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March 19, 2019
By Nate Smelle
Walking into the Hastings Highlands Public Library on any given day, it doesn't take long to notice that it is much more than just a place to borrow books. It is true that the library does harbour an exceptional collection of reading materials, audio books, and DVDs for all ages, but there are many more reasons for people to visit the library in Maynooth these days, said library CEO Rod Moffitt. By offering an ever-growing list of programs for all age groups, making space available for recreational and cultural activities, and providing learning resources such as computers with high-speed internet, he said the library actively bringing people together and strengthening the community.
"I see the library as a community hub, and as a place where people can come together to share ideas," said Moffitt.
"We provide resources that they can use to assist them in whatever they need to find out about. We have computers here, we have staff that can give them direction on reading materials and we've got the facility for them to use."
Speaking to the value of the library as a community hub, Moffitt said what he enjoys most about working at the library is seeing people make these connections while using the facilities.
"Hastings Highlands Public Library has open doors," said Moffitt.
"We are very welcoming, and we want to encourage people to come make use of our facilities, and meet other people."
Moffitt said his ongoing goal is to find new ways to make the library accessible for everyone to use and enjoy. If a community member has an idea for a program, he said they are welcome to drop by the library to fill out a proposal, which he will then take to the board for approval. By working with the community to develop programming that encourages lifelong learning and the advance of knowledge, he said residents are able to make the library a more welcoming space for everyone.
"With regard to programming, we look for different programs that will appeal to people of all ages," Moffitt said.
"We are very open to ideas for programming that members of the community propose."
The many partnerships established with individuals and community groups contribute greatly to making the library a special and more inclusive place where everyone can feel welcome, Moffitt said. Acknowledging the substantial Indigenous community within Hastings Highlands and the surrounding area, he said the library has been working with members of the Kijicho Manito Madaouskarini Algonquin Nation and the Métis Nation of Ontario to connect people with Indigenous culture, nature and each other. One example of this, he said is the "Come Drum With Me" program hosted by Algonquin Elder Ada Tinney each week. Moffitt said the program is designed for pre-school aged children between the ages of 0 to six years old, and is held in the library's children's area from 10 a.m. until 11 a.m. every Thursday.
Hastings Highlands Public Library has several other programs and activities planned for almost every day of the week that are worth noting, Moffitt said. The programs are designed to appeal to people of all ages, he said. To name a few, every Tuesday the library offers: a program for children called Reading, Rhyming and Running Around at 10:30 a.m.; there is a group that plays Bridge at 1 p.m.; and a drop-in program for teens called the Community Hub Youth Group that meets at 4 p.m. There is also live music in the library each Friday from 10 a.m. until around noon, that gives local musicians a chance to perform some of their favourite songs with their musical friends.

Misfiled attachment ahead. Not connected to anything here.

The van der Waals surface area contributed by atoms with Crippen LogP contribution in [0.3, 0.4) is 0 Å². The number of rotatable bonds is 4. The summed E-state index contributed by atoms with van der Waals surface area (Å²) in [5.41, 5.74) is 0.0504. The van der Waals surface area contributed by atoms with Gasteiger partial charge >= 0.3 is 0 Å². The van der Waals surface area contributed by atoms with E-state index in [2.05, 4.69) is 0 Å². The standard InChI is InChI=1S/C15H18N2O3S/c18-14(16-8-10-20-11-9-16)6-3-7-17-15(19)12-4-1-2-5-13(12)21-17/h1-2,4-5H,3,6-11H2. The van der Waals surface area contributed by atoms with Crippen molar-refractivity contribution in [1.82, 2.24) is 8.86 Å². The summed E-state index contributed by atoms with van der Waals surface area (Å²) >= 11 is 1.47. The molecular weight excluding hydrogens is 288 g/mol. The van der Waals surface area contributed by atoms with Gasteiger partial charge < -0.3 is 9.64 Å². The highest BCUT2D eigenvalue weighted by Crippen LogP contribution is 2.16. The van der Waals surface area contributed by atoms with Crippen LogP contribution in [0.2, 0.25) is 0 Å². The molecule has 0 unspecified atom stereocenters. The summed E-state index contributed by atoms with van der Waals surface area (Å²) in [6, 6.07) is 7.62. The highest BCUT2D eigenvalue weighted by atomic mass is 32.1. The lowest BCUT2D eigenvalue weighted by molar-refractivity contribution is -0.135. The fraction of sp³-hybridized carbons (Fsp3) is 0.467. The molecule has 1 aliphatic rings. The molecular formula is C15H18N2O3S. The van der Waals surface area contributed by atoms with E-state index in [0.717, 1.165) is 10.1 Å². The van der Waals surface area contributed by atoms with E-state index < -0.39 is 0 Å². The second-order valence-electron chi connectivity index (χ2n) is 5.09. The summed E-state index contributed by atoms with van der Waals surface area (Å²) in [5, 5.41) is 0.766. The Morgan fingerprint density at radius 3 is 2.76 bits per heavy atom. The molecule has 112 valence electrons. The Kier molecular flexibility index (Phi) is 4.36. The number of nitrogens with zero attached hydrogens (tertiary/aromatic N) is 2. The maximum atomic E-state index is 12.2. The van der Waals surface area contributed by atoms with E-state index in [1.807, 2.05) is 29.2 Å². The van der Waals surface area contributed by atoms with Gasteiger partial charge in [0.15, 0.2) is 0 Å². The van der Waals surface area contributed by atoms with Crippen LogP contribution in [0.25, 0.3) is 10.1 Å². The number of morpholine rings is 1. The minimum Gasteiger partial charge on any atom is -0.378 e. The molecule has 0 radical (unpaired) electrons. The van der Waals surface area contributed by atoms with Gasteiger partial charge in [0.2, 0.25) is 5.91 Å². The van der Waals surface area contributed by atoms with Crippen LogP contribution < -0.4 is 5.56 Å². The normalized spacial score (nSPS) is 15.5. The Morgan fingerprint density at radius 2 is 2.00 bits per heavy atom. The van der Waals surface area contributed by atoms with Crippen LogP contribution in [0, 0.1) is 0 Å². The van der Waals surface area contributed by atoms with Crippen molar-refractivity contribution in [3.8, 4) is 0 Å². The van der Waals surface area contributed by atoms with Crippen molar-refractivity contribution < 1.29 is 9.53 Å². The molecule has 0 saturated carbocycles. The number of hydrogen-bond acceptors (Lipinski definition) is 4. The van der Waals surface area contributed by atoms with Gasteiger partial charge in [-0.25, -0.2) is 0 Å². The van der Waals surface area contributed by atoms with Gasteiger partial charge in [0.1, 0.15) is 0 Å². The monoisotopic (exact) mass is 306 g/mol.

To foster inclusivity, Moffitt said the library also offers American Sign Language courses on Saturdays from 11 a.m. until 12:30. On the first Friday of each month, he said there is also a Movie Night and potluck dinner starting at 6 p.m. For only $5, Moffitt said people can enjoy recently released films and share a home cooked meal with their friends and neighbours. The library also provides space for a book club that gathers to discuss a different book on the first Thursday of the month from 1 p.m. Until 3 p.m.
In addition, Moffitt said on March 28 there will be a “Hugelkultur'' gardening workshop at the library from 1 p.m. until 3 p.m. facilitated by Leslie Eden and Leslie Hysert that will focus on organic gardening, the growing season and gardening on hills. To promote sharing and food security in another way, he said the library will open its seed library in April. Moffitt said this initiative is intended to enrich people's gardens through the sharing of seeds. Anyone is welcome to pick up or drop off seeds for the program, however all the library asks is that if patrons take seeds they save them after the harvest and return some to the library in time for the next growing season.
According to Moffitt, the diversity of volunteers and patrons using the space and participating in the programs is a testament to why the library is such an important part of the community in Hastings Highlands.
"When people from different walks of life are able to connect a lot of people can help each other with whatever they are dealing with," said Moffitt.
"For instance, the women who are coming in to host the garden workshop will be able help people in the community learn better gardening techniques. It's all about the sharing of ideas that help people become better at what they want to do."
The library is open on Mondays, Fridays and Saturdays from 10 a.m. Until 2 p.m.; Tuesdays and Thursdays from 10 a.m. to 6 p.m.; Wednesdays from 10 a.m. until 4 p.m.; and closed Sundays. To keep up to date on all that is going on at the Hastings Highlands Public Library, and for a full schedule of programs visit them online at: www.hastingshighlandslibrary.ca.
Post date: 2019-03-19 17:30:56
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